As awful a story as this is, it is worse. Trudeau’s acts have not just infringed on the constitutional convention that trials be free from political interference. It’s a precedent for more of the same by Trudeau — and all who succeed him.
The rules about not pressuring the AG and not interfering in a prosecution is a constitutional convention. A constitutional convention evolves with practice. If a practice is not condemned as error, convention bends toward an acceptance of that practice. It becomes precedent. In this case, political pressure on the AG to interfere in the prosecution becomes normalized.
That is just unacceptable.
If the PM doesn’t acknowledge the error made, the error would be the latest evolution of the practice, bending the convention in favour of pressure and interference. If the PM acknowledges the error made the convention is whole again. Future infringements would be clearly outside the convention.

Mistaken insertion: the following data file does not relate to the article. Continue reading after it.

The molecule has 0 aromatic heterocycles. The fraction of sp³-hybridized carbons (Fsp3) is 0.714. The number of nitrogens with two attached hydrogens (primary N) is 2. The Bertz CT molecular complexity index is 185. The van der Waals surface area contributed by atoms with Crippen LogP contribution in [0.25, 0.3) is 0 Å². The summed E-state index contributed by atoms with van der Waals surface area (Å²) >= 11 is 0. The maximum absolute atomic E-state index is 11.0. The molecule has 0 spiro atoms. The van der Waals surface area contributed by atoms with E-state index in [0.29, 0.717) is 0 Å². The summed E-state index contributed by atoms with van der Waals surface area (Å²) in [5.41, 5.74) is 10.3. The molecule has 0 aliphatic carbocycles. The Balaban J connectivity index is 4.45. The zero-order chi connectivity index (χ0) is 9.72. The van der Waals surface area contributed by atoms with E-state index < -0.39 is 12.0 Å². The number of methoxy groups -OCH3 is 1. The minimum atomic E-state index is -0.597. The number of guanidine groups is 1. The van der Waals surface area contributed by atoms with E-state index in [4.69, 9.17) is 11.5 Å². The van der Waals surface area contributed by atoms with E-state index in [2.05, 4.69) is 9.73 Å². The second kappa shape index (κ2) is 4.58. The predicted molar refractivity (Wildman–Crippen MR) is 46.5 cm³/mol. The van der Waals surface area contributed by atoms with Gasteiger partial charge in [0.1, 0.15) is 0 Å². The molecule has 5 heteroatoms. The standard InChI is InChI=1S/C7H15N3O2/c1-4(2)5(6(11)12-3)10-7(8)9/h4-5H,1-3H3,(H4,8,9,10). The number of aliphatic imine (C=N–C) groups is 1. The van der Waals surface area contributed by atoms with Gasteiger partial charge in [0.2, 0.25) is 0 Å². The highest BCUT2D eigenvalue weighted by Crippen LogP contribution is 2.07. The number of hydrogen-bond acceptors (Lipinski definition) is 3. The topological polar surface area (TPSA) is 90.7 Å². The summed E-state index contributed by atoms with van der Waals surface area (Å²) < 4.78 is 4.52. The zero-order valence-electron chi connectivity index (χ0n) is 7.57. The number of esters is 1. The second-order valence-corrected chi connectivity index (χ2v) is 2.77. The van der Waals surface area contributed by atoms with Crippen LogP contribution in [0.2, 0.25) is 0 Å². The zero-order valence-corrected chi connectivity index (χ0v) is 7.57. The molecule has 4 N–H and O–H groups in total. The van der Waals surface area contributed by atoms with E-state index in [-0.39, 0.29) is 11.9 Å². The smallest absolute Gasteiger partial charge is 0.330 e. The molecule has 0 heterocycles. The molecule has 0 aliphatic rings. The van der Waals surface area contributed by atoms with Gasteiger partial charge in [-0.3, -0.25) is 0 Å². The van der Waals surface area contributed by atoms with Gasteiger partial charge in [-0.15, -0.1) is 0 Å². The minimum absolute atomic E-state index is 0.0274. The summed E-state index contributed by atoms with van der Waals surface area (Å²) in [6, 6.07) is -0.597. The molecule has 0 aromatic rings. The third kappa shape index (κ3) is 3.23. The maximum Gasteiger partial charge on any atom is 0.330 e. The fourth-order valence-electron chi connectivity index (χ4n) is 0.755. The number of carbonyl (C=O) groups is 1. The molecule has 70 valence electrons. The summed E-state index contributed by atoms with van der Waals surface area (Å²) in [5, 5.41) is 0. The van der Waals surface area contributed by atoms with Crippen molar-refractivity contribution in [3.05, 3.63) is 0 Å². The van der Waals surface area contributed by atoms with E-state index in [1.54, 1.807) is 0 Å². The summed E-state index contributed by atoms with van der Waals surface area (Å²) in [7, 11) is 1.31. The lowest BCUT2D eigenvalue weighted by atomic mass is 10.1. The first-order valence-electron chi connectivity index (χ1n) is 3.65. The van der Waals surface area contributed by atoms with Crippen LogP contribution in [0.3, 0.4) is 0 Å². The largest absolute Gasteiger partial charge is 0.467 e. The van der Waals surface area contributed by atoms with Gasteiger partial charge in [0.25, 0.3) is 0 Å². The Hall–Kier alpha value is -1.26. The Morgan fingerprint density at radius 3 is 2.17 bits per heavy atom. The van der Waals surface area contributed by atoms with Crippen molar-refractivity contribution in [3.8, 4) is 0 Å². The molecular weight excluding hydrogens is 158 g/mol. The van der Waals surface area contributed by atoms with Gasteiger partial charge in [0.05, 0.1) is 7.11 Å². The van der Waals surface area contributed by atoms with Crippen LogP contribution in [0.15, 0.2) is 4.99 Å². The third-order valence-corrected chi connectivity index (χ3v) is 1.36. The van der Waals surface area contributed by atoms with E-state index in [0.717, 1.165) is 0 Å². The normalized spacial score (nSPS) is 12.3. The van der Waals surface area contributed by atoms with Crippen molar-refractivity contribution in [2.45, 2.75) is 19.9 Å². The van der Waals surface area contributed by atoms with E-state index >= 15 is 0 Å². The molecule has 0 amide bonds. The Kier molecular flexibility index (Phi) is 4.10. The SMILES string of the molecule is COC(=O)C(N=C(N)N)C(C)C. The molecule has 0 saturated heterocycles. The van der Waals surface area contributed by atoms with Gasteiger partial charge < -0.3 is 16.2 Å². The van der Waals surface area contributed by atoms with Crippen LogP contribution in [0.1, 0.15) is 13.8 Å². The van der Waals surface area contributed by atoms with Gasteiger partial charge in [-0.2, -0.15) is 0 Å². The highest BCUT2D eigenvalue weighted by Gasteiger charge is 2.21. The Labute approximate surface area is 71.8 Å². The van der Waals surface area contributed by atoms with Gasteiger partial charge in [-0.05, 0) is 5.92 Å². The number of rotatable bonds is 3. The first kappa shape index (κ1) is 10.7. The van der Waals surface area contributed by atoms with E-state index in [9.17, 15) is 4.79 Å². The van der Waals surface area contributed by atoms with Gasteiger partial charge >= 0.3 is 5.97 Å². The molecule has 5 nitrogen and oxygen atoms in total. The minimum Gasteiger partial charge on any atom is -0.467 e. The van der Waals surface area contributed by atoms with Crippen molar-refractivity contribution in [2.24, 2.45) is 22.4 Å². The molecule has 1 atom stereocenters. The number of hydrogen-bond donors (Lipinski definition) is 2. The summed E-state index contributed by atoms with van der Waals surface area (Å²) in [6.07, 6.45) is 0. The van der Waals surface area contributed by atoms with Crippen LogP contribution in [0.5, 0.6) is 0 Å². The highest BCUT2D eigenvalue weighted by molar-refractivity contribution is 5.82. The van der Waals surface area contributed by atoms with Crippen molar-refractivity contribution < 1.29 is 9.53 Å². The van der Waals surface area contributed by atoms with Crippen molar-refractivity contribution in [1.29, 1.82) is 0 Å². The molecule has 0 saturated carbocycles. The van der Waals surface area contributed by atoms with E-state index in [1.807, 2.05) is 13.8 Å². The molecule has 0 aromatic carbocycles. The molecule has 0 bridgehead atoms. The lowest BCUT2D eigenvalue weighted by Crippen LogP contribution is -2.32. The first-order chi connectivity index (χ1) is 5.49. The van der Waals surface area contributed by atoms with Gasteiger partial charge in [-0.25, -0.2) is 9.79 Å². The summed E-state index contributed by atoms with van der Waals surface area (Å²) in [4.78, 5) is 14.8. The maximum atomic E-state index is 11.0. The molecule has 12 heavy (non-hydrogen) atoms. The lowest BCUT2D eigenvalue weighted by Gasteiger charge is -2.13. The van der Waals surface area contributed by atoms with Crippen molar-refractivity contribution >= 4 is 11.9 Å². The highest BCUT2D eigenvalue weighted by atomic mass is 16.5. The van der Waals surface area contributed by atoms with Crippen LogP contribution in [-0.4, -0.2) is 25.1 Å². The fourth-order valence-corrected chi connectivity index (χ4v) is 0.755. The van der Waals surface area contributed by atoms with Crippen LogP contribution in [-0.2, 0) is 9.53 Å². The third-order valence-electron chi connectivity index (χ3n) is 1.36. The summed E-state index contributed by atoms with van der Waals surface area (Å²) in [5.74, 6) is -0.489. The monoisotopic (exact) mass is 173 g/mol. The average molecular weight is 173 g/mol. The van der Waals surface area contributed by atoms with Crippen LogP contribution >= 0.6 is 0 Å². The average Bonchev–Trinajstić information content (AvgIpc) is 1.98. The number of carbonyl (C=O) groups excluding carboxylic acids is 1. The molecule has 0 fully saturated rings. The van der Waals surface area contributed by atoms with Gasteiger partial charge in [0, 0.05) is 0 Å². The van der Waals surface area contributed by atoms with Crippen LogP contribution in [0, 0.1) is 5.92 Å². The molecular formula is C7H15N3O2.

This crisis started as a legal mistake by Trudeau himself. His refusal to fix it has turned it into a legal and political crisis. Instead of respecting the legal advice of his top legal advisor, it’s been anonymous leaks and smears to discredit Wilson-Raybould.
There are reasons many of us just can’t get over this scandal and move on to other things. What’s been done must be undone. And that requires either a Prime Minister or a House of Commons that acknowledges the error and restores the convention.
Without that, corporations and the rich will be able to lobby their way to prosecutorial interference. And the convention will say that it’s okay.